Accomplish something: If you are feeling overwhelmed with the amount of things on your plate, it may help you to accomplish something – even if it is unrelated or minor. For example, if you are worried about completing all the items on a task list for a big project, it may help you to clear your email inbox or complete a timeline of how you plan to tackle the work. Ensure that you channel this feeling of accomplishment and capability into your task list.

Endorphins are your friend: We are all aware of the health benefits of exercise. Even a short, 10 minute walk can do wonders in terms of clearing your head, getting some fresh air and pumping feel-good hormones into your bloodstream.

Coaching Up: Coaching up refers to the process of offering suggestions to your manager or boss about ways in which he or she can support you in the workplace. Sharing only as much as you feel comfortable, tell your manager how you prefer to receive instruction, how you respond to stressful situations, and what times of day you are most productive. This opens the lines of communication between you and your manager so that the work environment is a safer place for you even when you are experiencing a mental health issue.

Be kind to yourself: We are often our own harshest critics and when we become stressed, overwhelmed or down, we forget to be kind to ourselves! Be a friend to yourself and think of what advice or support you would give a dear friend if they came to you with the same feelings or worries that you are currently experiencing. As a friend, you would be understanding and highlight your friend’s strengths and positive qualities. Remember to be this kind of friend to yourself!

Anxiety, worry and even bouts of depression can be found at home and at work, and it is unrealistic to expect us to purge ourselves completely from these feelings or episodes of poor mental health. What we can do is improve the way we manage our symptoms and find ways to support ourselves through a difficult time. What do you do to get yourself through a stressful situation? Would you feel comfortable using any of the coping strategies listed above? I look forward to your thoughts below.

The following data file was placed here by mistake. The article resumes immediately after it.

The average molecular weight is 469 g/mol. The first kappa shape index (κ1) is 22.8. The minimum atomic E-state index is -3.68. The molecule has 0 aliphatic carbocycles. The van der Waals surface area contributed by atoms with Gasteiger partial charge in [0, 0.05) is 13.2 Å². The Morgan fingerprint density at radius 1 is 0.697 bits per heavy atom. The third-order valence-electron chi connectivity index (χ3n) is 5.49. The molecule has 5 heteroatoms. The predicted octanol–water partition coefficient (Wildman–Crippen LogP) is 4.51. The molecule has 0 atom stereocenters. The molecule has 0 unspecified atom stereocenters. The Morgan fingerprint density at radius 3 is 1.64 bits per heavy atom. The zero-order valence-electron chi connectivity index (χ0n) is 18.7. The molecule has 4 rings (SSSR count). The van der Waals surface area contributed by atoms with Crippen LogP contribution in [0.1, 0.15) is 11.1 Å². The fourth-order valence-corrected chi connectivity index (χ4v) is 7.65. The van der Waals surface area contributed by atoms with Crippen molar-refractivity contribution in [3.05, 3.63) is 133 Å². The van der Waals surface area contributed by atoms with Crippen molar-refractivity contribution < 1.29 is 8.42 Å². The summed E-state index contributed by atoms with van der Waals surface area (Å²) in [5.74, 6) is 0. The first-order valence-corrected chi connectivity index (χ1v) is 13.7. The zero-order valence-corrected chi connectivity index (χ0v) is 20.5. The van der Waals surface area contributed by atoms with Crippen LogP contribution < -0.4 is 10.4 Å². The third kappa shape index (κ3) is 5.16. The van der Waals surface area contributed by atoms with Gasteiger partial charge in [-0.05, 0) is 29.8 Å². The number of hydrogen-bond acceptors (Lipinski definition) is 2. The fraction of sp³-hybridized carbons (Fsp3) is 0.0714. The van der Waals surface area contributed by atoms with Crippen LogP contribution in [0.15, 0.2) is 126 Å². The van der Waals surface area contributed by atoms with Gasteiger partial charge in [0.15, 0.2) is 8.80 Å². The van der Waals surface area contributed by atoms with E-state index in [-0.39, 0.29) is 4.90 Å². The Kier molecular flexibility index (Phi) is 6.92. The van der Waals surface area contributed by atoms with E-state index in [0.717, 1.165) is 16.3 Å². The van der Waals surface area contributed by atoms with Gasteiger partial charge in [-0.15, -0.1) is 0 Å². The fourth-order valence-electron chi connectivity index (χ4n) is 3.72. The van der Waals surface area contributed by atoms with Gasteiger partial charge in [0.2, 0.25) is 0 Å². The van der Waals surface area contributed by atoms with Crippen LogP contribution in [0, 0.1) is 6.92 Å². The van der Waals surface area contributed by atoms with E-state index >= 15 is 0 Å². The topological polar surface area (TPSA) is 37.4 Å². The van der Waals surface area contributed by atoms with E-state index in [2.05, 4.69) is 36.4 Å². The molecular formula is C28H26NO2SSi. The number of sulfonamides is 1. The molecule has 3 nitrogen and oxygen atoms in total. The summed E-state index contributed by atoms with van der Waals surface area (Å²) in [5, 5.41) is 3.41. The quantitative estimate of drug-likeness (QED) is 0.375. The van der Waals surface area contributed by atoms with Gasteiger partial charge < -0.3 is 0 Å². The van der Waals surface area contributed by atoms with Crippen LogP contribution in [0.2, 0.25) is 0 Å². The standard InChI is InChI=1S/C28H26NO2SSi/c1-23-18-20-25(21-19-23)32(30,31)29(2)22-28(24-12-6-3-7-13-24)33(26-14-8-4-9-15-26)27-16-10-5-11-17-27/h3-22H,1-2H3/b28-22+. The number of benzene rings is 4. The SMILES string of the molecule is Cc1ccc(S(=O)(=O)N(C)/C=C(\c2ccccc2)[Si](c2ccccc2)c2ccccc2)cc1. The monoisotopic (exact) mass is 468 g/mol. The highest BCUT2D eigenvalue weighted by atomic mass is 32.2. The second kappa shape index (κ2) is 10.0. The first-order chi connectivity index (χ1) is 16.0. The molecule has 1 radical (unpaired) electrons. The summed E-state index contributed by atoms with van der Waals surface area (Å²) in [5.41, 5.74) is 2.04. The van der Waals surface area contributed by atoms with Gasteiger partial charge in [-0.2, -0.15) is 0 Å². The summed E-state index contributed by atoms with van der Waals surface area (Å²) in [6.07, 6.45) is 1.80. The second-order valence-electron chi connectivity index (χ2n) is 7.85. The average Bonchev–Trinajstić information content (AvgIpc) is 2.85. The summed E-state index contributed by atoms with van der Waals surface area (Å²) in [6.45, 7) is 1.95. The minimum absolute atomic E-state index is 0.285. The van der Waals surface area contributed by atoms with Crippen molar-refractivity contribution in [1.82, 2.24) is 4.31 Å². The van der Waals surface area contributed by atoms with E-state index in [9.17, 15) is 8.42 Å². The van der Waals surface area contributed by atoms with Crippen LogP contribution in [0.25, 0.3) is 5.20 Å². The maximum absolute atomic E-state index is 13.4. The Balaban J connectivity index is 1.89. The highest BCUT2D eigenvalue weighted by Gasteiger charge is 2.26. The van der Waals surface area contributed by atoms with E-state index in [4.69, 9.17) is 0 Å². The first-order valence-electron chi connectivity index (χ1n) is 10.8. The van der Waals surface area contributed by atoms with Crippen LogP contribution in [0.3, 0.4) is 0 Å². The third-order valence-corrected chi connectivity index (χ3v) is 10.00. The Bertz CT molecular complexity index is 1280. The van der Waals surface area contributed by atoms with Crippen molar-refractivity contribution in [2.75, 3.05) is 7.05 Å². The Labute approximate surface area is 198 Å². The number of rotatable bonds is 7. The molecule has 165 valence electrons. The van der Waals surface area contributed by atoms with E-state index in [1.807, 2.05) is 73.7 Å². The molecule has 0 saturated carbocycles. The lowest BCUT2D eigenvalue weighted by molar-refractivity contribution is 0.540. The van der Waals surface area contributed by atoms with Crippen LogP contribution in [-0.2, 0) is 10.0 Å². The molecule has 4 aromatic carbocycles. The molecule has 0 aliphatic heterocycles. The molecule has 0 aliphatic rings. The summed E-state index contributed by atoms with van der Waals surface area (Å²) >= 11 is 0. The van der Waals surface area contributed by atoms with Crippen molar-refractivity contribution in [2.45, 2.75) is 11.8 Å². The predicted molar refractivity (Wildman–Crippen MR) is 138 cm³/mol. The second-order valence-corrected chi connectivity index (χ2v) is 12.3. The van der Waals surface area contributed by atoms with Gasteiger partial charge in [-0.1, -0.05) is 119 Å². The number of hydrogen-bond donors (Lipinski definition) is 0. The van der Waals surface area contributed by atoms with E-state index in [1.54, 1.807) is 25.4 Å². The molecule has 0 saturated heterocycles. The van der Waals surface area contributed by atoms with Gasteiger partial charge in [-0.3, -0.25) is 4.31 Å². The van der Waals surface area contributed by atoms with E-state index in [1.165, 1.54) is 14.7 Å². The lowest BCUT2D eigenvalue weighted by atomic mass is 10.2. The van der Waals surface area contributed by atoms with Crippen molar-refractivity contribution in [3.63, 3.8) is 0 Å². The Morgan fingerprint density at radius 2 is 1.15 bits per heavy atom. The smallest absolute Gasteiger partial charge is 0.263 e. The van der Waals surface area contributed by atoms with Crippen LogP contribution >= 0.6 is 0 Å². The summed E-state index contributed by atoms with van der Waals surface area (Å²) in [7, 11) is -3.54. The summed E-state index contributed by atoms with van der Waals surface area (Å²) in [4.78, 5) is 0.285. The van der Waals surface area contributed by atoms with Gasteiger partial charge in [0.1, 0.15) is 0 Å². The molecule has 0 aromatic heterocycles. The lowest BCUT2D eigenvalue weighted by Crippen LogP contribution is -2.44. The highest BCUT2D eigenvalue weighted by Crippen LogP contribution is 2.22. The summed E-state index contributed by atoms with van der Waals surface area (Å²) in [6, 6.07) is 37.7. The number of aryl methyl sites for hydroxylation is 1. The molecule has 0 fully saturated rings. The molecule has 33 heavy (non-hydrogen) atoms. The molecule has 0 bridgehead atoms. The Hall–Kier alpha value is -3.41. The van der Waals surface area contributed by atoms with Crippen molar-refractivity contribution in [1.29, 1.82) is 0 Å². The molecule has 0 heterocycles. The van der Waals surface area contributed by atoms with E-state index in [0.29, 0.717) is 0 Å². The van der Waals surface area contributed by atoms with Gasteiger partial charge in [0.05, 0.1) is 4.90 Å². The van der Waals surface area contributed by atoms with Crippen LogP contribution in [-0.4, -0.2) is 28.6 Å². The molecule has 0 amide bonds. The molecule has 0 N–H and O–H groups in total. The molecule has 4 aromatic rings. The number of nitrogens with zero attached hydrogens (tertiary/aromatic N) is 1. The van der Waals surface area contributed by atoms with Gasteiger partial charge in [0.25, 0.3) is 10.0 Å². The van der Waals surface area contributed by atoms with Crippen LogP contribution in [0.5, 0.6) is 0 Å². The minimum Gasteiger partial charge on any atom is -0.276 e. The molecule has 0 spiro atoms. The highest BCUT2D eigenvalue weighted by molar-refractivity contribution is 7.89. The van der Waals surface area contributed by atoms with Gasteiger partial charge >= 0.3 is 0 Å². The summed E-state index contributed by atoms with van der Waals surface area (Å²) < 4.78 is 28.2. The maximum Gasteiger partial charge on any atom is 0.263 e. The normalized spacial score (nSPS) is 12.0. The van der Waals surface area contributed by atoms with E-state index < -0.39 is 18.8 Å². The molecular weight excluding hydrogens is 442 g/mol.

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Part 1 of 3: Today’s Post-Secondary School Student

o-MULTITASKING-facebookStudents entering college or university several decades ago lived a very different experience than today’s student: They used landlines, hand-wrote their essays and researched topics using only library books and encyclopedias. Today’s university student is a millennial, born between 1980 and 1994, and while this student benefits from smaller cellphones and Internet access, they embody a host of generation-specific difficulties when adapting to post-secondary education, most notably, mental health issues.

So what does today’s university and college student look like?

“Helicopter” Parents: The average student often comes from a very supportive familial unit, where parents are very involved with their child’s life, including their extra-curricular activities, academics and social calendar. Sometimes, this involvement leads to underdeveloped coping and problem-solving skills in children, because they learn that their parents want to protect them from difficulty or discomfort. This can result in university-aged students who have trouble managing stress and conflict when they experience the independent lifestyle of post-secondary education.